Wednesday, January 2, 2013

1 North: Marshall, Nick’s Cove Restaurant, Oyster Bar & Cottages

Nick’s Cove Restaurant, Oyster Bar & Cottages  23240 Hwy. 1, 3 mi. N of town, (866) 63-NICKS, (415) 663-1033.  12 units.  All fireplaces & wood-burning stoves; all kitchens.  Continental breakfast; restaurant; room service.  Pets ok.  Clustered on either side of Highway 1, this collection of luxury cottage units were built in the 1930s, more than 80 years ago.  Tastefully updated, their unique atmosphere makes this the perfect spot for reflection, decompression, and rejuvenation.  Five waterfront units are individual cottages, while seven more units across the road from the bay are split between three buildings.  Features vary.  As an example, detached Ruthie’s cottage features knotty-pine walls and has a sleeping area, a sitting area, and a small kitchen--all with a view out to the bay.  It also has an unsheltered balcony with plenty of room to sit and relax and soak up the fresh air and sounds of the bay.  The bathroom features noteworthy vintage chrome plumbing fixtures that work well and really pump the water—a pleasant surprise—and a lovely basket-weave marble floor with radiant heating.  Five units have a clawfoot bathtub.  Upon arrival, it is a good thing to order up some of the area’s famous fresh oysters to be barbecued and delivered to the room for an afternoon snack, or you can order them in the bar area and enjoy them by a vintage stone fireplace that is often set with a crackling fire.  The included continental breakfast is brought to the room in the morning.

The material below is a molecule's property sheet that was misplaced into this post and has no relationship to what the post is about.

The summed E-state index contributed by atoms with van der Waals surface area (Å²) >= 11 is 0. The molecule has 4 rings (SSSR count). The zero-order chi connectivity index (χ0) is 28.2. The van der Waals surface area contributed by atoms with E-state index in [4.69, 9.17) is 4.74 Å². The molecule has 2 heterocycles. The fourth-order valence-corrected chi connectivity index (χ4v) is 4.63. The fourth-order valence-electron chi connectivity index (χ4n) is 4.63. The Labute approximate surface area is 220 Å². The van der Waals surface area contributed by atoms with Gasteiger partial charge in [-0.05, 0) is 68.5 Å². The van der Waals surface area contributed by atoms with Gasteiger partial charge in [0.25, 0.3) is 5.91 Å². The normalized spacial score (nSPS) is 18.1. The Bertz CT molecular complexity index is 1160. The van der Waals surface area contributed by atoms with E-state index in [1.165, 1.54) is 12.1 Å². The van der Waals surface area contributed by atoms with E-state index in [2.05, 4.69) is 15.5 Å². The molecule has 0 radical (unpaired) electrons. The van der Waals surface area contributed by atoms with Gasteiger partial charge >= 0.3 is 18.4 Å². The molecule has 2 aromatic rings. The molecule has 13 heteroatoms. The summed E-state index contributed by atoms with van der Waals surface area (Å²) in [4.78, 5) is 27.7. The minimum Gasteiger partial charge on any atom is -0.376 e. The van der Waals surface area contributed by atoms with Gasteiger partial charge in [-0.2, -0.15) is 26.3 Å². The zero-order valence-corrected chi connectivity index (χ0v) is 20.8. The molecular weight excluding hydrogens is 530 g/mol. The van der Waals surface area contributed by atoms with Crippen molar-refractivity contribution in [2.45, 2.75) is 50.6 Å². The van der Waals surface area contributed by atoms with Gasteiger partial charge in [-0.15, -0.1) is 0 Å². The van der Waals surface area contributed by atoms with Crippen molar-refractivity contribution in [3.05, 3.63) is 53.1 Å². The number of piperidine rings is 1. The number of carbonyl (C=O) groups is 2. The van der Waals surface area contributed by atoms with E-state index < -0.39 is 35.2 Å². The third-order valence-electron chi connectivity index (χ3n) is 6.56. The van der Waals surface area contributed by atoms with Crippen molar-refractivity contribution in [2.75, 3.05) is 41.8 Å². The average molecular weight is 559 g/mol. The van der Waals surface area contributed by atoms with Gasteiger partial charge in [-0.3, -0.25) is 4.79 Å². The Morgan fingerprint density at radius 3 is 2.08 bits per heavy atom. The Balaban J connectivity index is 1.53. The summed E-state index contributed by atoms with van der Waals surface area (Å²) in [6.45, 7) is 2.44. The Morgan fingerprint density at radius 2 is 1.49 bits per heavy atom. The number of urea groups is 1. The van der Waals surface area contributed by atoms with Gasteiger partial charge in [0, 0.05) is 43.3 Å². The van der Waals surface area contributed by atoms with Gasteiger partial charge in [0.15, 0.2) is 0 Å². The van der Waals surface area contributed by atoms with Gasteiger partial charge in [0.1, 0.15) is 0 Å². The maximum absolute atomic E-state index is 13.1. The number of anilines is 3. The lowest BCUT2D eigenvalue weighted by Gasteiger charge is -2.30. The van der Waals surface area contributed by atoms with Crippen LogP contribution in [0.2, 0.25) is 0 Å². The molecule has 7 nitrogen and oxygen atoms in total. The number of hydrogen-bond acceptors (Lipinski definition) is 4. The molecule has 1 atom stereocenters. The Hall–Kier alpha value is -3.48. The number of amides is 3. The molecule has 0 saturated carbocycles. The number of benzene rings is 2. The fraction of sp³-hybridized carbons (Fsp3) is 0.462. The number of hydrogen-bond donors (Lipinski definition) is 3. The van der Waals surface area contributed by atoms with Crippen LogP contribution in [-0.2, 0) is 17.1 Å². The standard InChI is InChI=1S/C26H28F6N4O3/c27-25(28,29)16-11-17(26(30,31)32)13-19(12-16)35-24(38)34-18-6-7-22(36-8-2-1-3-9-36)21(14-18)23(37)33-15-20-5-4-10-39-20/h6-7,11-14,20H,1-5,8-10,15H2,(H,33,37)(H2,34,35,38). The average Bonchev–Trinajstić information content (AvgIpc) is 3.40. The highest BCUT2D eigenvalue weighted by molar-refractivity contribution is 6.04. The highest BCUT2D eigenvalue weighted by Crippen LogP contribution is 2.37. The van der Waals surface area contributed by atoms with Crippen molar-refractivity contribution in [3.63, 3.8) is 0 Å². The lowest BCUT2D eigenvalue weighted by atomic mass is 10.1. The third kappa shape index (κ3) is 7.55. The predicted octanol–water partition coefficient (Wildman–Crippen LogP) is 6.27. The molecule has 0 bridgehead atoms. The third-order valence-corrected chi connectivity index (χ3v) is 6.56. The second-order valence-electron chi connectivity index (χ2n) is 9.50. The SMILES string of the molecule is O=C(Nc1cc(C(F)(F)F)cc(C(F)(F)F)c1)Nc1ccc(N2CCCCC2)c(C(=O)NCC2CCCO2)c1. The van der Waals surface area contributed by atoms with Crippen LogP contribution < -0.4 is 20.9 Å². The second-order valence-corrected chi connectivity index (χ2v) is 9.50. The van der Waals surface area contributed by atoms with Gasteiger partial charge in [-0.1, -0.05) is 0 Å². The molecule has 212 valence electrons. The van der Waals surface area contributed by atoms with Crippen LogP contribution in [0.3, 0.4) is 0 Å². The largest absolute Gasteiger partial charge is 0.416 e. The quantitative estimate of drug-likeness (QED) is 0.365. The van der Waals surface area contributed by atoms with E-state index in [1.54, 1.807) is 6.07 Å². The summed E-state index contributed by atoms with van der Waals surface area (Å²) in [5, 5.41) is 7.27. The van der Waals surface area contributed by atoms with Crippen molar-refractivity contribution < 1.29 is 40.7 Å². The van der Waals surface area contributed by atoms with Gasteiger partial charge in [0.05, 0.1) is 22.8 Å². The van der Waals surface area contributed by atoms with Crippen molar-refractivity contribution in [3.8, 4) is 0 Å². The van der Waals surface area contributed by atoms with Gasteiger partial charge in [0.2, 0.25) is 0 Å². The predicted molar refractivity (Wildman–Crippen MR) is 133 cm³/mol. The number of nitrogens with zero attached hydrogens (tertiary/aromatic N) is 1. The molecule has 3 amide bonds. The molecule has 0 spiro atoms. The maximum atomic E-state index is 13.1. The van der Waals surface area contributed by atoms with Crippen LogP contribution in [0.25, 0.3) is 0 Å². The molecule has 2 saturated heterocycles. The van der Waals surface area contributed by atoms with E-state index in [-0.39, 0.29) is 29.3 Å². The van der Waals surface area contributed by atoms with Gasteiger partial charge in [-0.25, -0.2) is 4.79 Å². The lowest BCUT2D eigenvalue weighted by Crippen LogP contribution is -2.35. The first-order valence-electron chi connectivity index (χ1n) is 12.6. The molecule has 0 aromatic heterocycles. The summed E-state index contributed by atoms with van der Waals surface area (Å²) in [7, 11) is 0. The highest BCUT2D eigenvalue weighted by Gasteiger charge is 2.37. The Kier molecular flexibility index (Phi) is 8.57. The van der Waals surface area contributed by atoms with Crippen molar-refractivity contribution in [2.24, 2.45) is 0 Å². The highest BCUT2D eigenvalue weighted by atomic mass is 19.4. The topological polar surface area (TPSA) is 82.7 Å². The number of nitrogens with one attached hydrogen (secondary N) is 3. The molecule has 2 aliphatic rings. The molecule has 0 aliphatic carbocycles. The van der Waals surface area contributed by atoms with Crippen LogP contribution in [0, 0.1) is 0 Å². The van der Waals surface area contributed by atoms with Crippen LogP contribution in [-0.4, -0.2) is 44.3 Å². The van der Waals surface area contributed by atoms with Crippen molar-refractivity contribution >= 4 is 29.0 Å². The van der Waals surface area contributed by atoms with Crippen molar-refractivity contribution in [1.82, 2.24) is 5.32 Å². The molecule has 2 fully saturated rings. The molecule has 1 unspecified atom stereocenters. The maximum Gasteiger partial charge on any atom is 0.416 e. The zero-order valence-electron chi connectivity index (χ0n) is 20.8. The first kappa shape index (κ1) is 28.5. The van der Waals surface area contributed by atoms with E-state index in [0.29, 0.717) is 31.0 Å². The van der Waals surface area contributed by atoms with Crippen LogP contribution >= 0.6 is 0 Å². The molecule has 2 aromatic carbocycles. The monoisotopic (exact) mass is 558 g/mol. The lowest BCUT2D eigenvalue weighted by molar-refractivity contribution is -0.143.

Featuring knotty-pine walls decorated with stuffed game heads plus an exceptional view over to Hog Island and the Point Reyes Peninsula, Nick’s Cove Restaurant has a comfortable old-time feel.  A marble chef’s table--known as the Hog Table--is equipped with red leather-covered bar stools and features a selection of raw oysters (they also are available cooked), and a glassed-in deck beckons on warmer days.  The mostly locally-sourced menu features fresh local seafood, including oysters, rock cod, and clams (for the chowder) from Tomales Bay.  When Dungeness crab season is on, the crab cakes (made with very little filler and perhaps some smoked paprika aioli for a little kick) are hard to beat, but the restaurant is known for its crab mac ‘n cheese and also prepares a crab Louis.  At lunch, the crab Benedict and burger with housemade brioche bun and pickles are choice.  Dessert includes hand-crafted s’mores for two—perfect for roasting in the restaurant’s fireplace. 
    At some point you’ll want to visit the charming little boat house at the end of a 400-foot pier; snacks and drinks can be delivered or taken out there.

More things to do in the Point Reyes area.
More ideas for exploring Northern California.

images c2013 Carole Terwilliger Meyers

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